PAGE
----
Happy National Coming Out Day! A day where people like me, who identify with the LGBTQ+ community, celebrate when and how they made the decision to share a piece of who they are with those around them.
For me, it’s a reminder of the many years I battled with when and how to “come out." Everyone’s coming out story is different. For some people it’s easy. For others it can be an unbelievably complicated and difficult process – a constant struggle of wanting to tell the world who you are but being afraid of rejection and lack of support.
Fear of the unknown was what held me back from publicly disclosing my sexual orientation. Deep down I always knew my family and friends would still love me, but what if they didn’t support my lifestyle? What if, to them, my sexual orientation was "just a phase” or a fad? These questions were stapled to my mind growing up. People often assumed I was gay because I was a “tomboy.” For instance, when all the girls in kindergarten showed up to the Halloween parade as Disney princesses, I came as ... well, Spiderman. I always knew I was different, but I never knew that it was okay to be different. I’ve had my fair share of encounters with people who made me feel less than because I didn’t fit their description of what a woman should look like, speak like, and act like.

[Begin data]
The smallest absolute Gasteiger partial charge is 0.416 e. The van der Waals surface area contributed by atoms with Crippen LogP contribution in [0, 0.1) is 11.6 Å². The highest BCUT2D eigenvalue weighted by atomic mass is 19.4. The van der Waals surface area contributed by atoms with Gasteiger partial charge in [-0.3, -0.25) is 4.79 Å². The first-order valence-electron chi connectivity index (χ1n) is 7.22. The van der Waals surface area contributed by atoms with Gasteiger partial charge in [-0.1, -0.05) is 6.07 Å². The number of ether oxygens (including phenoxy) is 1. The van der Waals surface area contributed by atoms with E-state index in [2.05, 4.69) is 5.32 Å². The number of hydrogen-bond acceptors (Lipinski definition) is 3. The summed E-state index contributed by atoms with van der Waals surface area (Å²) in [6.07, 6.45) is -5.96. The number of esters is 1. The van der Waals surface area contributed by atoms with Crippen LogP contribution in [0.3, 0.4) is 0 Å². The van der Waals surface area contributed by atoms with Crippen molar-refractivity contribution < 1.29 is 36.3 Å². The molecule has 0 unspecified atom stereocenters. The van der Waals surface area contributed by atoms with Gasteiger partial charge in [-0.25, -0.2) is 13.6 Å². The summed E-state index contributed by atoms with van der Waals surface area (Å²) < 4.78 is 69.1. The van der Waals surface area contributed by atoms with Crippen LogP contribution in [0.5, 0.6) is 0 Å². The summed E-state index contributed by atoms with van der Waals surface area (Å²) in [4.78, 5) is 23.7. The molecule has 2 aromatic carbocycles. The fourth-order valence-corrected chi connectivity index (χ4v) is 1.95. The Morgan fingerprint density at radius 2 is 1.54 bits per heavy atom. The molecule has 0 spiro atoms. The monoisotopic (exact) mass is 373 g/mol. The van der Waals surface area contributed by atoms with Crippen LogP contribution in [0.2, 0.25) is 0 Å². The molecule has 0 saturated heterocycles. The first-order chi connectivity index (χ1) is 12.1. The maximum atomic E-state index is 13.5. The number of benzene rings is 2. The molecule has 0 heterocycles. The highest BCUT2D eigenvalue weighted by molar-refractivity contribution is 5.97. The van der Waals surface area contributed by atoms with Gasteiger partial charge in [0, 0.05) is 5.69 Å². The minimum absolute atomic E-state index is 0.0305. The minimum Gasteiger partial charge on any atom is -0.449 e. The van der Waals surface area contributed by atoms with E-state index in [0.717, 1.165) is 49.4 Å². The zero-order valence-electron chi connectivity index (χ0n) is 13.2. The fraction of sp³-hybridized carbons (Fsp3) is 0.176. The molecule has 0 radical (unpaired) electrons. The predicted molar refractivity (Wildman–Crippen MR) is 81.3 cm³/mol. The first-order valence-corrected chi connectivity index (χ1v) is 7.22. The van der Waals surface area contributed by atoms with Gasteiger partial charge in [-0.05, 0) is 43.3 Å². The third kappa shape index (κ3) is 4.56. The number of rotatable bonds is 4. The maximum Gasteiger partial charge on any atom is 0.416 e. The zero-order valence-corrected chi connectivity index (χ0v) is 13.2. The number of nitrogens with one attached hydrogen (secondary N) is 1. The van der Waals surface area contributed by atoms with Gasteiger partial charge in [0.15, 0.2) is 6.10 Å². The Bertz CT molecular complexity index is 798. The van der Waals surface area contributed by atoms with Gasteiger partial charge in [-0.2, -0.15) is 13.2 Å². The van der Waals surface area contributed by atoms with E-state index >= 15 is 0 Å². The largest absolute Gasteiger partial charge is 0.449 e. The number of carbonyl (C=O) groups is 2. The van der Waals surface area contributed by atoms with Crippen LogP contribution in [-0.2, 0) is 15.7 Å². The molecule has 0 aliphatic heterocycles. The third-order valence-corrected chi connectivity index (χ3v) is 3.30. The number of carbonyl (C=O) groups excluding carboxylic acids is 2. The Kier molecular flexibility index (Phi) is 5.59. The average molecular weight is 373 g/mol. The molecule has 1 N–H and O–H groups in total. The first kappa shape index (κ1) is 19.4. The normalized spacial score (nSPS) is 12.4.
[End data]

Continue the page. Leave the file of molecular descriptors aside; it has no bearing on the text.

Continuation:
As I reflect on the nature of my coming out story, I can’t even remember the exact date. I came out to different people at different times in different ways, including in the workplace. During my master’s program at Villanova University, I discovered alarming research that indicated a large percentage of people who identify with the LGBTQ+ community are closeted in the workplace due to fear of discrimination. One of my biggest fears was not being able to be myself - unapologetically - at my place of work.
I consider myself privileged because that fear was put to rest once I began working at Cella. It took me a few weeks on the job to determine if I felt 100% comfortable disclosing this information, but it almost became natural, which was a surprisingly foreign feeling for me. I was able to discuss my personal life outside of work without judgement, which is a very big deal. I felt seen and valued for what I brought to the table; that what truly mattered was my ambition, skill set, integrity and character, not how I identify or who I’m attracted to. The gratitude I have for this type of unwavering support is beyond words. It’s encouraged me to be confident and feel secure with who I am as a person.
I’ve since come to the realization that it’s more than okay to be different, and it’s also okay if people do not accept me. I just have to accept me; I have to love me, and I have to come out to people when I am ready and no sooner than that. Coming out can be difficult but it will always be courageous.